Entering my fifth year of skiing year-round, I managed a special first: My dad finally got to see me ski, albeit for a short but steep run down an ice field below Mount Roothaan, near Nordman, Idaho. Our family was not a ski family. We were a ski bus family. Both my mom and dad support my skiing, but they had never had an opportunity to see me ski. As the next month started creeping to a close, I planned a trip into the Selkirks. My dad asked if he could join. In hindsight, I think it was an excuse to see me ski and pick huckleberries all day.

If you’re going to set out to do something that involves at least an entire day, at least once a month, every month, for years, you better think about making it fun for others—specifically your spouse. In year six, I learned to “ski the cusp,” which is linking September and October at Mount Hood. We stay the night stay at the historic Timberline Lodge, and I hike up to the snowfields to make turns on both days, Sept. 30 and Oct. 1. The shoulder season at Timberline is the best

No crowds, an occasional dusting of new snow, and you’re likely to meet other cusp skiers on the hike up.

click to enlarge For month 100, this February, Nick and Donna brought their 5-month-old daughter, Sunny, along for the occasion at Mount Spokane. - COURTESY PHOTO

Courtesy photo

For month 100, this February, Nick and Donna brought their 5-month-old daughter, Sunny, along for the occasion at Mount Spokane.


Entering year seven, I found out we were having a baby girl. I achieved my original goal of 12 months, which then got me to 50, which then fueled my desire for 100. Knowing that I had a daughter on the way made my desire to achieve 100 even more real. I looked at the calendar and my Complete and Authoritative Guide to Caring for Your Baby and Young Child from Birth to Age 5. It could work, I thought. February 2022 will be 100 consecutive months of skiing. My daughter, Sunny, would be 5 months old. Her mother, Donna, would have her ski legs back.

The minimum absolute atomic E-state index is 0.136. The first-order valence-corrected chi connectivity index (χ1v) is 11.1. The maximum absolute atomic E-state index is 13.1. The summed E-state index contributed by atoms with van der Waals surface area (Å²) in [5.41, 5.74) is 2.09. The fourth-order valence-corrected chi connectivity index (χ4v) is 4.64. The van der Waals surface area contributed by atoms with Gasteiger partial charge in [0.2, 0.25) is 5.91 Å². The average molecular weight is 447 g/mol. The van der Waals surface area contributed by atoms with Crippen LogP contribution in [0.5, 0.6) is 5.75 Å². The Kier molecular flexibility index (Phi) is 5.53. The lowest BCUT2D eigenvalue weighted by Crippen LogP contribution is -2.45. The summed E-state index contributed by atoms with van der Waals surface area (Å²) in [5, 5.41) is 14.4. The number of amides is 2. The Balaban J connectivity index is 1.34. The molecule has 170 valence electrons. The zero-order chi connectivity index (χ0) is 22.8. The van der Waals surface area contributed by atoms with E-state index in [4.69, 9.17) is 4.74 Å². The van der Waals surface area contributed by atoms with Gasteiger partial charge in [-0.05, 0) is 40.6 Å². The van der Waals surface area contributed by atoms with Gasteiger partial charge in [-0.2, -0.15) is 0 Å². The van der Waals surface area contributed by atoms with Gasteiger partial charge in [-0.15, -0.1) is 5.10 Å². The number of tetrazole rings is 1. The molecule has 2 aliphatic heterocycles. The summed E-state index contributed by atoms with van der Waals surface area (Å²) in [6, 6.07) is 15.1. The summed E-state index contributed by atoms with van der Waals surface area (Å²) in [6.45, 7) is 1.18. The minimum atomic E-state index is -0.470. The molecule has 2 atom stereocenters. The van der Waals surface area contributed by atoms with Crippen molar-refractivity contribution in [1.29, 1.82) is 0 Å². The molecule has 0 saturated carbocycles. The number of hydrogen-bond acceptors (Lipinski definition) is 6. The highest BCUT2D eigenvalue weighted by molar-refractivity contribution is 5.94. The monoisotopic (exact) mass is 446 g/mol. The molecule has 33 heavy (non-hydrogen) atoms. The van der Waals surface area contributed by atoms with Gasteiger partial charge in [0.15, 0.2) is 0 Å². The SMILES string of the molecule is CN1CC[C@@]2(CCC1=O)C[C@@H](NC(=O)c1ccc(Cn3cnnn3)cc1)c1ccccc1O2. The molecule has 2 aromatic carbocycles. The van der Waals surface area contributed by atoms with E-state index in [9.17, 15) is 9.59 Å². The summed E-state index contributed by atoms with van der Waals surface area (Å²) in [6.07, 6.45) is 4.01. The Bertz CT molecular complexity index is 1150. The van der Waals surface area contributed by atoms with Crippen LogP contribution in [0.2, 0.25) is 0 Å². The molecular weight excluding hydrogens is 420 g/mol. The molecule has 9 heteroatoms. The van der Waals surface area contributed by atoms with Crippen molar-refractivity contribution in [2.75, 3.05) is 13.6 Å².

Last week, on Feb. 1, 2022, we drove up to Mount Spokane. A small group of friends joined us in the parking lot. We dressed Sunny in her pink down puffy suit and baby ski goggles. With butterflies in my stomach, I put her in the carrier and lifted her onto my back. We set out together, as a family for month 100. It was clear and cold. As we skinned up, I would like to say Sunny smiled the entire time and made all the cute baby noises, but she didn’t. She had a little cold, and I had to stop a few times and calm her down. As we crested the first roll, I decided to rip skins and ski down.

It was surreal having my young daughter on my back, her mother right beside us, sliding down snow with sticks on our feet. This was not a big line. No boot top powder or face shots. Just a simple hill, doing a simple sport. Sharing the love of skiing. Mom, Dad, daughter and friends.

I know that in 2013 I needed a change and a goal. I know I have accomplished the change. But have I accomplished the goal? Maybe it is ever-changing. A constant moving target to keep me motivated? To keep me engaged? What I know for certain is that being able to share month 100 with my family makes me want to continue the streak — not for me, but for us.

So, if you’re in need of a change and a goal, set your sights on something manageable. Who knows where it will lead? Eight years ago, I never could have guessed I would ski 100 consecutive months, capping it with having my baby daughter on my back for the century ski. ♦

Nick Pontarolo is a Spokane attorney.

Article Source: Inlander